“This project could create up to 200 jobs during construction and some 70 jobs during operations.”

Mr Dick said REMONDIS Australia is expected to submit an application to Queensland’s independent Coordinator-General to declare the project a ‘coordinated project’.

“If the Coordinator-General decides to declare this project a coordinated project it will help streamline approvals and fast-track delivery of this significant project,” he said.

“A coordinated project approach also means that all the potential impacts and benefits of the project are considered in an integrated and comprehensive manner.”

EPA VIC to consider waste to energy plant

A large-scale waste to energy plant could be on the way for Victoria, as manufacturing company Australian Paper has lodged a works approval application with Environment Protection Authority (EPA) Victoria.

The facility is proposed to be co-located within the boundaries of the Australian Paper site in Maryvale, Latrobe Valley.

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Australian Paper propose the facility would accept and use an estimated 650,000 tonnes a year of municipal solid waste and commercial and industrial waste from the Melbourne and Gippsland regions. Waste will be collected from the existing waste collection network and transferred to the site via road and rail.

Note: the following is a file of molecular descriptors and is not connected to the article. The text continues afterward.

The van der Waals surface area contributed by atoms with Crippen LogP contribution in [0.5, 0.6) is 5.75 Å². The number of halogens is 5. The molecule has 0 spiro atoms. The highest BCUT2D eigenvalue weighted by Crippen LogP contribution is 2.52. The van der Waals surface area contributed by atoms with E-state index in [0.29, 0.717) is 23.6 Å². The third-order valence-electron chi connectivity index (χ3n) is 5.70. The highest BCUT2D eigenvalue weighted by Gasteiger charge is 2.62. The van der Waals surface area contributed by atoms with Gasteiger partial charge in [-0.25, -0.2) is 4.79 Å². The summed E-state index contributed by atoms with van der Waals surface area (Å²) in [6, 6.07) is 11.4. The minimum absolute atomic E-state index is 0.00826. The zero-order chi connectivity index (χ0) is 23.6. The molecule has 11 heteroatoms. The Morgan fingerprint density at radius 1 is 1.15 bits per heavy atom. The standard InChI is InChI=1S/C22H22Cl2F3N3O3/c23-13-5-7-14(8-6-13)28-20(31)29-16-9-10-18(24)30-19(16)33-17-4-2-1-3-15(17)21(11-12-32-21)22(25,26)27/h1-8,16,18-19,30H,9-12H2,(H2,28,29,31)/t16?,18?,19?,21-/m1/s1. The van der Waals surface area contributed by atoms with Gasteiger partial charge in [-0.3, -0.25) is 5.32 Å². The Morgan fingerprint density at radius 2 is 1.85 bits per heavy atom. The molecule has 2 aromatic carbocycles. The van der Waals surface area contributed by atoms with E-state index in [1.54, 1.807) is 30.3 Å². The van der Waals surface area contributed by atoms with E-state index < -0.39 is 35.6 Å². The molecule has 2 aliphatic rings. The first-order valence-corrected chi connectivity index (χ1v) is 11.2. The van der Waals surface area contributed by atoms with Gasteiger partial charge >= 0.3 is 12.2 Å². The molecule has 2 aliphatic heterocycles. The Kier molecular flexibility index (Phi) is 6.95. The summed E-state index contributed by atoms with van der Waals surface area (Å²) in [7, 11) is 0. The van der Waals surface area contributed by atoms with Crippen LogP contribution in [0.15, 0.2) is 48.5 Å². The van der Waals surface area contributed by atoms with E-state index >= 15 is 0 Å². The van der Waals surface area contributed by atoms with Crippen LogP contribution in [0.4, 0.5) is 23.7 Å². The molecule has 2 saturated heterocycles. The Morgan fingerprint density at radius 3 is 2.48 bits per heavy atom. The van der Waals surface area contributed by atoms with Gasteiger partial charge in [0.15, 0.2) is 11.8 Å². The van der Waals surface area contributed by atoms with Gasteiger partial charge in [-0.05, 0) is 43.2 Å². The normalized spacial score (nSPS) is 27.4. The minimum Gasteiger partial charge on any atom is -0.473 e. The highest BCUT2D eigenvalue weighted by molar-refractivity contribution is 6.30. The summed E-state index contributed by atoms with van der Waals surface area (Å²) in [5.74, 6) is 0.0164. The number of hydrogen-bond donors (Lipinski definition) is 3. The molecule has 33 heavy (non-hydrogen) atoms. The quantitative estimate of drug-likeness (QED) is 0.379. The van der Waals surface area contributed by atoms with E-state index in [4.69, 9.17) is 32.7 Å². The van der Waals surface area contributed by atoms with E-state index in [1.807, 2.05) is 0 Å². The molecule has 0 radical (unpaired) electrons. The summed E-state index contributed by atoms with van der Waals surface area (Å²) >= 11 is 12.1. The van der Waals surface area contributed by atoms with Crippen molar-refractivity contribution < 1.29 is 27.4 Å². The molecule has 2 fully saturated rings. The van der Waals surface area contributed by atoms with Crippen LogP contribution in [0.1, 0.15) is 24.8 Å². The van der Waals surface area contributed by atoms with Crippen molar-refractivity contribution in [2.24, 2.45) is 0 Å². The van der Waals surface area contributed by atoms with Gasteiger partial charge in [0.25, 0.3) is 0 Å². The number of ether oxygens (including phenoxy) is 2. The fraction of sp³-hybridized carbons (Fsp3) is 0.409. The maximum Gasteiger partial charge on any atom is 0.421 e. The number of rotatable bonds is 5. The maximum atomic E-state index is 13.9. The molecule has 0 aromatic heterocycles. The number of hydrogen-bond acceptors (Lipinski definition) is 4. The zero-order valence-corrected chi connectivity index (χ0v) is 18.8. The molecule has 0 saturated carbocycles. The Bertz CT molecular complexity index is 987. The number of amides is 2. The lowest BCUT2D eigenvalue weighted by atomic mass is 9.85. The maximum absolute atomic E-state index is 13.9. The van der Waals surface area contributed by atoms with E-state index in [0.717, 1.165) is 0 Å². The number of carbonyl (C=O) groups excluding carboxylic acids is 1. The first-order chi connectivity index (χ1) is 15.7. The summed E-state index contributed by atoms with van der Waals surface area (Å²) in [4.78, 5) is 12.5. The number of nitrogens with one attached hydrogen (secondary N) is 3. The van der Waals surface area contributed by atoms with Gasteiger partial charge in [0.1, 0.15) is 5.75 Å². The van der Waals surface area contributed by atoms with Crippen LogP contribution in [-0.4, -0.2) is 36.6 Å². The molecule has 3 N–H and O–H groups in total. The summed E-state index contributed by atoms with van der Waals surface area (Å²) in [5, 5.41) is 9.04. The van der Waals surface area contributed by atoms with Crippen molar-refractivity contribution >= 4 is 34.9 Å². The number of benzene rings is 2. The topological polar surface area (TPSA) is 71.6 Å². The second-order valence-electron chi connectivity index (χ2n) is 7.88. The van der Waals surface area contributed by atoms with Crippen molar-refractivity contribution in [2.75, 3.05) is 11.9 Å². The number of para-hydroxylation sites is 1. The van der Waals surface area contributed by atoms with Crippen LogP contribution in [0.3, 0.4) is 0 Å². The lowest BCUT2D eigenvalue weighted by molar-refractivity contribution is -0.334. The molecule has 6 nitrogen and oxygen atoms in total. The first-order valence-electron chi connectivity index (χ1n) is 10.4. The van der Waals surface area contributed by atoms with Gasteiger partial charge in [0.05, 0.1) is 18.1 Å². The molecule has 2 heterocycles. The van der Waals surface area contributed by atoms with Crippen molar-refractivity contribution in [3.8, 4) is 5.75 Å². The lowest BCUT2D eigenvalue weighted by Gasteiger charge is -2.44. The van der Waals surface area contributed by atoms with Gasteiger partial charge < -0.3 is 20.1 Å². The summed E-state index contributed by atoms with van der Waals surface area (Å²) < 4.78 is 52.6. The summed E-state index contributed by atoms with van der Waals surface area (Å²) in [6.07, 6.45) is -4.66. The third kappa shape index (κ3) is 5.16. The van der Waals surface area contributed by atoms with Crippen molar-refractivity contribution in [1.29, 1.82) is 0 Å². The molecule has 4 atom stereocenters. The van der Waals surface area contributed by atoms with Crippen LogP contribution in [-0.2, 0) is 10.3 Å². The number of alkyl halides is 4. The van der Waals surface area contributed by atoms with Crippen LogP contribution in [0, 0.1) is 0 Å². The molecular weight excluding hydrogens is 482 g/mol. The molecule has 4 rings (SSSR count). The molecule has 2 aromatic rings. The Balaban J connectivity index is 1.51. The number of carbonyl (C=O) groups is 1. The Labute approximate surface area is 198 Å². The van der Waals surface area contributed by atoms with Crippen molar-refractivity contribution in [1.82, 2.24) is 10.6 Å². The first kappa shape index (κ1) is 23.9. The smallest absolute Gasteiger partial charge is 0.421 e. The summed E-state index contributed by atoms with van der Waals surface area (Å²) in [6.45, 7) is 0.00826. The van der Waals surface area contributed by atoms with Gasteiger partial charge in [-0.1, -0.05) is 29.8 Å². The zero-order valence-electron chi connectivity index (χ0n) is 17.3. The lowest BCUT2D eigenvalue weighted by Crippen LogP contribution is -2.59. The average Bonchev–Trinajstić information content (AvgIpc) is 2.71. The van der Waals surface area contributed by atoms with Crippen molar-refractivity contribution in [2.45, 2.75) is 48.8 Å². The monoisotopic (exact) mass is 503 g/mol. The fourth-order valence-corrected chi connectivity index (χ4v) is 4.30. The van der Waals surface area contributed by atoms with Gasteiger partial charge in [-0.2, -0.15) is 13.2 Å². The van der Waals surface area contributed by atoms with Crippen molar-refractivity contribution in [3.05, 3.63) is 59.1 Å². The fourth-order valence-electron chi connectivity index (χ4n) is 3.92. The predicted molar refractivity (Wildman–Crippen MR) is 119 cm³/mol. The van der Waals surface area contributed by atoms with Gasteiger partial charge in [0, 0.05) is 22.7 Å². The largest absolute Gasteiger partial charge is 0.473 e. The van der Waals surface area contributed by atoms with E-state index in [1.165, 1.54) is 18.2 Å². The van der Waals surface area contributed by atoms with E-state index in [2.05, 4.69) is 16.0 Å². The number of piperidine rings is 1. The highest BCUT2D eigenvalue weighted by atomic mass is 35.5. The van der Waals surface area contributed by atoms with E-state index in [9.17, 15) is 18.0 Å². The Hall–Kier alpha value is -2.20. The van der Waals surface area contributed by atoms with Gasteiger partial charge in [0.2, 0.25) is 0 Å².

The proposed plant would generate both steam and electricity which can be used in the papermill to power its operations or exported to the grid. The plant would replace two existing gas-fired boilers and produce around 30 megawatts electric and 150 tonnes per hour of steam.

EPA Executive Director Assessments Tim Eaton said the application is the first in Victora for a large-scale energy from waste plant using municipal solid waste.

“EPA invites the community and interested parties to review the application and make submissions which will be considered in EPA’s assessment of the application,” he said.

“EPA’s assessment of the application will consider issues such as use of best practice technology, energy efficiency and greenhouse gas emissions, waste fuel composition, compliance with waste hierarchy, environmental management and potential risks to human health and the environment including emissions to air, noise, disposal of fly ash, the wastewater treatment system, and operational contingencies.”

Members of the community have until 27 June to lodge submissions to the EPA.

The application and a summary of it can be found here.

Solid waste market to exceed $340B by 2024

The global solid waste management market is expected to exceed USD 340 billion (AUD452.8) by 2024, according to a new research report from market research firm Global Market Insights Inc.